The discovery of the burial site

The list of those who have furthered research in Hallstatt is a long one. At first, it was mainly employees of the saltworks who took an interest in the cultural heritage of the place. Among them, Johann Georg Ramsauer is of particular importance. Later on, the Hallstatt Museum Association was established. With the foundation of the Natural History Museum, Vienna, the necessary research facilities became available, and this institution developed a major centre for Hallstatt research.

First finds from Hallstatt
Finds from Ramsauer’s excavations

First finds from Hallstatt

In Austria as elsewhere, the rediscovery of Antiquity aroused a pronounced interest in prehistoric artefacts, and finds from Hallstatt attracted scholars’ attention as far back as the Renaissance. Coin finds were reported around 1600, and at about the same time ‘antique’ weapons from Hallstatt made their way into the art cabinet of Emperor Rudolph. Confirmed reports at the beginning of the 18th century relate to archaeological grave finds on the high mountain, then interpreted as Roman or medieval.

The oldest reports of finds from the High Valley above Hallstatt village are found in the Salt Mine chronicle (Salzberg Chronical) compiled by Johann B. Riezinger, who was pit foreman from 1687 to 1707, and later became chief administrator. He briefly mentions that a skeleton with a lance was found in 1710. Mine records repeatedly report on old finds from the salt mine, of which the most spectacular was the prehistoric miner discovered in 1734.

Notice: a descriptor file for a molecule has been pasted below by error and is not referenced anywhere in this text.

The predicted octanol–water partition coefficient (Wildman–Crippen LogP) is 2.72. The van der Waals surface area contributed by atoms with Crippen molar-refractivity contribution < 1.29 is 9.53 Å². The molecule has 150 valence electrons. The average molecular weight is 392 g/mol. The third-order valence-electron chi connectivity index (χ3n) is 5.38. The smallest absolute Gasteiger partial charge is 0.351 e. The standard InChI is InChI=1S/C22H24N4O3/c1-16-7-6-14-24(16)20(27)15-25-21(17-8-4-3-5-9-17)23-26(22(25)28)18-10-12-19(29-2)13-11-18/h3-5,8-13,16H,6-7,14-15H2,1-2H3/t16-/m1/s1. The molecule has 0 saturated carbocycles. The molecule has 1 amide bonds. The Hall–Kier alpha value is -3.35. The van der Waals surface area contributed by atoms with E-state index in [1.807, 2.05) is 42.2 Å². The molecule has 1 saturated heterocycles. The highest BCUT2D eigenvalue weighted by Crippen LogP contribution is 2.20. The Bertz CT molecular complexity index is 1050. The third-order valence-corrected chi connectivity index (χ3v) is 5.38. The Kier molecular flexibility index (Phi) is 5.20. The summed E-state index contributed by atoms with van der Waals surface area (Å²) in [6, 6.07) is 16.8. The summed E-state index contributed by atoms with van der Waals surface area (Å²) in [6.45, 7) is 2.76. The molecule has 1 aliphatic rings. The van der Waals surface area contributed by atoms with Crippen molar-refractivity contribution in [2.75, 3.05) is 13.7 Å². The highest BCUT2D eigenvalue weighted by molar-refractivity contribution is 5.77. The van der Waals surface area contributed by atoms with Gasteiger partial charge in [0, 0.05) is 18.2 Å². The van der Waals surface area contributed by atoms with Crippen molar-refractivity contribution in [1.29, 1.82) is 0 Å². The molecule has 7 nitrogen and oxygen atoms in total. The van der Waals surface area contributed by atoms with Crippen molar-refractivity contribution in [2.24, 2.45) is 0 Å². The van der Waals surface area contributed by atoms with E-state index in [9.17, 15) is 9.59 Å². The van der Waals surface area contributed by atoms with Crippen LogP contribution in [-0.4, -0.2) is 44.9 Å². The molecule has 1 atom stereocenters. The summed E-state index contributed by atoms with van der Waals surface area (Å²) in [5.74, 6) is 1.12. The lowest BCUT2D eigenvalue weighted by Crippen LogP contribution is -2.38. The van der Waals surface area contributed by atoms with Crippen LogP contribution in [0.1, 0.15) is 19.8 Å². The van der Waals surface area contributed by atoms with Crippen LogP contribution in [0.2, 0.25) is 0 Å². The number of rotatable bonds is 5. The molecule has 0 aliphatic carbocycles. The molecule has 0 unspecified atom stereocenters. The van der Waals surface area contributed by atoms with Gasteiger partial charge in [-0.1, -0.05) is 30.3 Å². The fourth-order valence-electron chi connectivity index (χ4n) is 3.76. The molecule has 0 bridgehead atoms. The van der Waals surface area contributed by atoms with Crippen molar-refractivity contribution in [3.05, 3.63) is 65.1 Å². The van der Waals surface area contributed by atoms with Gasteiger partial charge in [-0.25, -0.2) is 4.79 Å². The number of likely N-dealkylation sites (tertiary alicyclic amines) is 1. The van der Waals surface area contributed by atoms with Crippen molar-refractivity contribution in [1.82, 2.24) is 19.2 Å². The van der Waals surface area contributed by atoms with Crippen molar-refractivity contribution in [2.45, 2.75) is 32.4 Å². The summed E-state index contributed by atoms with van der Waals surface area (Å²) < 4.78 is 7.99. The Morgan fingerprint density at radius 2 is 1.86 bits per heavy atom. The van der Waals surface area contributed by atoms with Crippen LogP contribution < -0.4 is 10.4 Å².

Finds from Ramsauer’s excavations

So archaeological finds from the High Valley had been known long before Johann Georg Ramsauer discovered ‘his’ first graves adjacent to the salt mine. They were discovered by chance, and not in the course of systematic excavations. Shortly before 1800, a small collection of remarkable finds arrived in the Kremsmünster monastery. In 1830, a relatively large hoard dating from the 13th century BC, with many bronze items, was discovered on a path northwest of the salt mine; unfortunately it was sold as scrap metal and melted down.

Between 1824 and 1831, Bergmeister Karl Pollhammer performed occasional collections and amateurish excavations in the northeastern part of the cemetery. Ramsauer later designated the area as a ‘destroyed field of corpses’. From the same time, we know of items in the collections of Moriz von Az and Father Johann Hofmeister from Pichl, that were consigned to the Museum Francisco-Carolinum in Linz, as were the items unearthed by Pollhammer.

(Kern, A.)
Liste mit der Anzahl der Gräber in den jährlichen Ausgrabungen Ramsauers zwischen 1846 und 1863. (Bild: Fundaktenarchiv PA NHM)